- Introduction: What is different in academic writing?
- References and Quotations
- Reading for Writing
- Developing an Argument
- The Structure of Dissertations
1. INTRODUCTION: WHAT IS DIFFERENT IN ACADEMIC WRITING
In your Masters programme, you will have to write assignments for most modules, as well as a dissertation of 10,000 words at the end. The type of writing that is required at Masters degree level in the Social Sciences may be different from the writing you have done either professionally, or in a previous degree course. These guidelines offer information on the characteristics of academic writing in the Social Sciences.
Here are the main features that distinguish academic writing from some other types of writing.
- Academic writing needs to be presented in a specific way
Academic writing requires a clear structure, an objective and relatively formal style, precise language, and the acknowledgement of all sources that you used. These features are discussed in sections 2, 3, and 4. You also have to stay within the set word limits for the various assignments and the dissertation (these are stated in the Programme Handbook).
- Unlike other forms of writing, all claims made in academic writing must be backed up by evidence
In some types of writing, you can make claims on the basis of your personal opinions or assumptions. In academic writing, you must provide appropriate justification for your claims through arguments and evidence.
Evidence comes from research. In your assignments, the evidence for your claims will mainly come from the work of other scholars in the field. In your dissertation, it is likely that you will carry out empirical research yourself. Then, you will have two sets of claims and two evidence bases:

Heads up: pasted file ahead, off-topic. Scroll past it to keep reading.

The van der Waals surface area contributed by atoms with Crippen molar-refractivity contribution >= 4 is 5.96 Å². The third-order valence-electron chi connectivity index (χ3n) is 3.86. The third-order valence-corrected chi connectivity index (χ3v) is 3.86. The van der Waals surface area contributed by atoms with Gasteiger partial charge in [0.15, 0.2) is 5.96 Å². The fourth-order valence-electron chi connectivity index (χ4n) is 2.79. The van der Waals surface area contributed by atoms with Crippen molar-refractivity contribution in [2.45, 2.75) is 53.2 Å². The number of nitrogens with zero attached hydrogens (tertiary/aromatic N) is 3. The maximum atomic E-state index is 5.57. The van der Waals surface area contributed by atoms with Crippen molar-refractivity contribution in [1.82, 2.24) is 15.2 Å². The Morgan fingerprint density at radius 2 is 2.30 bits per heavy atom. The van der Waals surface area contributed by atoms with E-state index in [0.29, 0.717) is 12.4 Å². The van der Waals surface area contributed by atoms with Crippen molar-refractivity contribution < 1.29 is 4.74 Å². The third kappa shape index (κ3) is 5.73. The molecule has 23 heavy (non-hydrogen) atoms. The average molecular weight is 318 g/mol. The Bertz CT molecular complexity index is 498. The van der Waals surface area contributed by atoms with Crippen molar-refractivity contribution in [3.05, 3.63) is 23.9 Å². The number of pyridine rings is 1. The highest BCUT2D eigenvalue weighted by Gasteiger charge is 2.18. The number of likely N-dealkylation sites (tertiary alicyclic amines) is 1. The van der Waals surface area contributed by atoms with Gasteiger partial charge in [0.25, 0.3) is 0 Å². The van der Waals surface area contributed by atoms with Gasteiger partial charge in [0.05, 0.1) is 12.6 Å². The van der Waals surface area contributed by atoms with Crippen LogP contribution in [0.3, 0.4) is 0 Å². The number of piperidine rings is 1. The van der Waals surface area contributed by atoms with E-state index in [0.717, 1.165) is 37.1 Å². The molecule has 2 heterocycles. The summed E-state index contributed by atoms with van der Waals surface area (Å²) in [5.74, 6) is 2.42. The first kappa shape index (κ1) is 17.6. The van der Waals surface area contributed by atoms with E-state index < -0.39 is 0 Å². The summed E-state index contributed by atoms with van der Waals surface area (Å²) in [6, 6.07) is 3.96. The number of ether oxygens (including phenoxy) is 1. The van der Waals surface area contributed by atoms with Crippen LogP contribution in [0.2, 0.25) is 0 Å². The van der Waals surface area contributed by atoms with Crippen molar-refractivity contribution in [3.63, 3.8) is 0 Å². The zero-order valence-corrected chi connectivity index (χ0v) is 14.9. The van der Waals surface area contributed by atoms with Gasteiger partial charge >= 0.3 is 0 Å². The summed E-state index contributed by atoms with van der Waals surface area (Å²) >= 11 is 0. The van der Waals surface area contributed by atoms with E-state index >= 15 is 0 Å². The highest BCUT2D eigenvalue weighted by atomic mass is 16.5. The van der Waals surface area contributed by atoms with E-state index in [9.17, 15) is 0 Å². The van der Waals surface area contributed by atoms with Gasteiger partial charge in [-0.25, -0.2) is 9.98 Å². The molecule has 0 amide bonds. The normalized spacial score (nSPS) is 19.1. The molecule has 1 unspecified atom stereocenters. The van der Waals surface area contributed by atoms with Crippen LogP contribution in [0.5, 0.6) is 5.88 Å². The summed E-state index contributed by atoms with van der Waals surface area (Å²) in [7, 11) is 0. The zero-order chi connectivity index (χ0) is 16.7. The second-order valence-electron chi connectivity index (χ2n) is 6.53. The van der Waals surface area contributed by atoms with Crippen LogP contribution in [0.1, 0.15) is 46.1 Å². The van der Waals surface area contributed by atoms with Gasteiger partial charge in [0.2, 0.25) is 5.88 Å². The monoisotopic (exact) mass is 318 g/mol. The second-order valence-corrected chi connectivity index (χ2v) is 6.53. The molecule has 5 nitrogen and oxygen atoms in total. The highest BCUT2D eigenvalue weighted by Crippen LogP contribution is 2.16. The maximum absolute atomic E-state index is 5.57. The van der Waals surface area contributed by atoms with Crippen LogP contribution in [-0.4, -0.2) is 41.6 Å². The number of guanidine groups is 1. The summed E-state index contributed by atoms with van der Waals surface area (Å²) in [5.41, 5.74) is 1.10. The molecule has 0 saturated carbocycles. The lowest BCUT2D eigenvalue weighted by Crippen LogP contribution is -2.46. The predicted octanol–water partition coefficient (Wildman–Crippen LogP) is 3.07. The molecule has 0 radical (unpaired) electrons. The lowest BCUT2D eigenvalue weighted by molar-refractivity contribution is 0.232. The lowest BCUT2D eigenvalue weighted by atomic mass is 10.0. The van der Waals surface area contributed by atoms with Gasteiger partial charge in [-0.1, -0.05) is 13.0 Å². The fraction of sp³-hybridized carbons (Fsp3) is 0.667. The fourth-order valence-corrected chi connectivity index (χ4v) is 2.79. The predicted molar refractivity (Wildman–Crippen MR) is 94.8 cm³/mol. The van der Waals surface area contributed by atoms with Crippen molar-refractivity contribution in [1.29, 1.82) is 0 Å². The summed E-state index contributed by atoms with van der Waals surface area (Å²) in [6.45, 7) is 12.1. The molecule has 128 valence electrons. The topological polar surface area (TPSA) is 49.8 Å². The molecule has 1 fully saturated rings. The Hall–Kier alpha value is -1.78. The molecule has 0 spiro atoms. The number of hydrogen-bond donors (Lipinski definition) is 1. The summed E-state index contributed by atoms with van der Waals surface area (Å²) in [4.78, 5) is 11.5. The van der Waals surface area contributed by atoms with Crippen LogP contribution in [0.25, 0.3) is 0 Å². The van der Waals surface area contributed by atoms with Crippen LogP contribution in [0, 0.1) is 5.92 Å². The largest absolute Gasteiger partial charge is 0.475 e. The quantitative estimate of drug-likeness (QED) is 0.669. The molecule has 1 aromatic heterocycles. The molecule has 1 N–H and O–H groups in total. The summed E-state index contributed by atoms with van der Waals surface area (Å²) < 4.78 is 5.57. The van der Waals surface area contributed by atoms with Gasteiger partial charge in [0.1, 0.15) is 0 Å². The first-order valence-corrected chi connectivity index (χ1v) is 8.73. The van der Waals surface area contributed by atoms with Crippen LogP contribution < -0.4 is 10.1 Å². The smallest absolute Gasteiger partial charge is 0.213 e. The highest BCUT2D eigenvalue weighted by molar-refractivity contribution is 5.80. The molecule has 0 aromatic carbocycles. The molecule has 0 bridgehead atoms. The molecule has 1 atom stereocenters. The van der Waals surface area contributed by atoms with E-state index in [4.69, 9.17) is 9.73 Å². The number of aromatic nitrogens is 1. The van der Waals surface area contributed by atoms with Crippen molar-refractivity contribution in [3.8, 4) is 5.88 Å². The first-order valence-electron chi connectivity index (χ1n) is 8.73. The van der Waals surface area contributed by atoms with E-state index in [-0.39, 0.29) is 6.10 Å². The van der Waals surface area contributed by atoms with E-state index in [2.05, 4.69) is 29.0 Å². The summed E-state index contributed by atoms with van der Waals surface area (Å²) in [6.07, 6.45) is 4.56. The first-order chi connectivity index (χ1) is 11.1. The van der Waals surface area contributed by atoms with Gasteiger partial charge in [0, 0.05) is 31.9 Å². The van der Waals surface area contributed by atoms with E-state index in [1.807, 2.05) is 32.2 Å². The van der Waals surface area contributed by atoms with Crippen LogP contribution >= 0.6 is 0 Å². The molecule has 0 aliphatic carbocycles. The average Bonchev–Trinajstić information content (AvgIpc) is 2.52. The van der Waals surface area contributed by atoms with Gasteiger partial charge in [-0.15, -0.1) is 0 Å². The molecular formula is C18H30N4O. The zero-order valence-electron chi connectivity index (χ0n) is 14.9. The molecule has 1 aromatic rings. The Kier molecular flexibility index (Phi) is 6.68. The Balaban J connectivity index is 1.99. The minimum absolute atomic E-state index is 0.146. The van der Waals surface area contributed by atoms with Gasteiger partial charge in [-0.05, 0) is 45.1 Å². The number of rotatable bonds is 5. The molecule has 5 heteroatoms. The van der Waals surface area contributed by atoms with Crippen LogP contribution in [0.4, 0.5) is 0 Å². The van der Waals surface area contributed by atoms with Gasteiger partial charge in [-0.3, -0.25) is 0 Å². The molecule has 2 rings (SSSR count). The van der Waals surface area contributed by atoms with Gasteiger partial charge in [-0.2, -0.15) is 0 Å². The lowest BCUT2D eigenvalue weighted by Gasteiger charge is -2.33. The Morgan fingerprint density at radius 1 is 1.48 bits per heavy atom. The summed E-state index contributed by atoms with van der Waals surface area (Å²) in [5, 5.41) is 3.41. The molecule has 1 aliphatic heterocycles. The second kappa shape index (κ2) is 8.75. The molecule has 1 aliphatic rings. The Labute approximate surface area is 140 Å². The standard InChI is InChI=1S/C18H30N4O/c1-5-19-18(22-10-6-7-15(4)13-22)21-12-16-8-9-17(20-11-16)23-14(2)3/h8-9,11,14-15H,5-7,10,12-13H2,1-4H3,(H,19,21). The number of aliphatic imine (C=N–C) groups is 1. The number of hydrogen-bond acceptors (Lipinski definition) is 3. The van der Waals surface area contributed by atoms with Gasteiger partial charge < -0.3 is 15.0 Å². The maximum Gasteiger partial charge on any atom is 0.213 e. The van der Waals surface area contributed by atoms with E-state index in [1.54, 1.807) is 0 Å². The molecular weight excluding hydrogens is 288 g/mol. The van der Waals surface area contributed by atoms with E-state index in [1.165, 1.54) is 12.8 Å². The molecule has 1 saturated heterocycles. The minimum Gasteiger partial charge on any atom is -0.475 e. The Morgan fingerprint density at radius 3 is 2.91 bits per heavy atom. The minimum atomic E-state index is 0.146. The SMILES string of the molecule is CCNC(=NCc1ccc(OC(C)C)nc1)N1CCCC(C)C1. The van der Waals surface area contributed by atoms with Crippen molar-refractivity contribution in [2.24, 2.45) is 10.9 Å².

1) Claims by other authors that justify your research and position it in the field. These claims will be based on your careful review of the literature. The literature review will have provided evidence of what previous research has achieved, and which questions it has left unanswered.
2) Claims based on the evidence of your own research. These claims usually represent new knowledge in the field.
This feature of academic writing is further discussed in sections 4, 5, and 6.
- Academic writing at Masters degree level is not about testing your knowledge- it is about building knowledge
At undergraduate level, some exams and assignments may be designed to test students’ knowledge of facts. At Masters level, you are expected to contribute to knowledge through your writing. It is not enough to report what others in the field have done and written. You are expected to critically analyse the literature and to take a stance, expressing your own voice by challenging existing claims, concepts and theories.
The assignment topic or question often indicates this expectation by asking you to ‘discuss’ or ‘evaluate’.
Assignments and dissertations need a clear structure with headings and sub-headings for the various chapters and sections. The sections need to be structured by paragraphs.
2.1. The main sections of assignments
Assignments usually have three main sections, the Introduction, the Main Text and the Conclusion, followed by the Reference List and, if appropriate, Appendices. The Main Text should be structured by headings that reflect your line of argument.
The Introduction sets the scene. It introduces the question/problem and explains the purpose and focus of the paper. It also provides some background information, for instance on previous work in the area, and on research gaps. If necessary, it provides definitions of the key term(s). Finally, the Introduction outlines in summary form how you are going to deal with the topic, and the various stages you will take before reaching the Conclusion. If appropriate, you also may state here why the topic is relevant to you, for instance in relation to your professional context.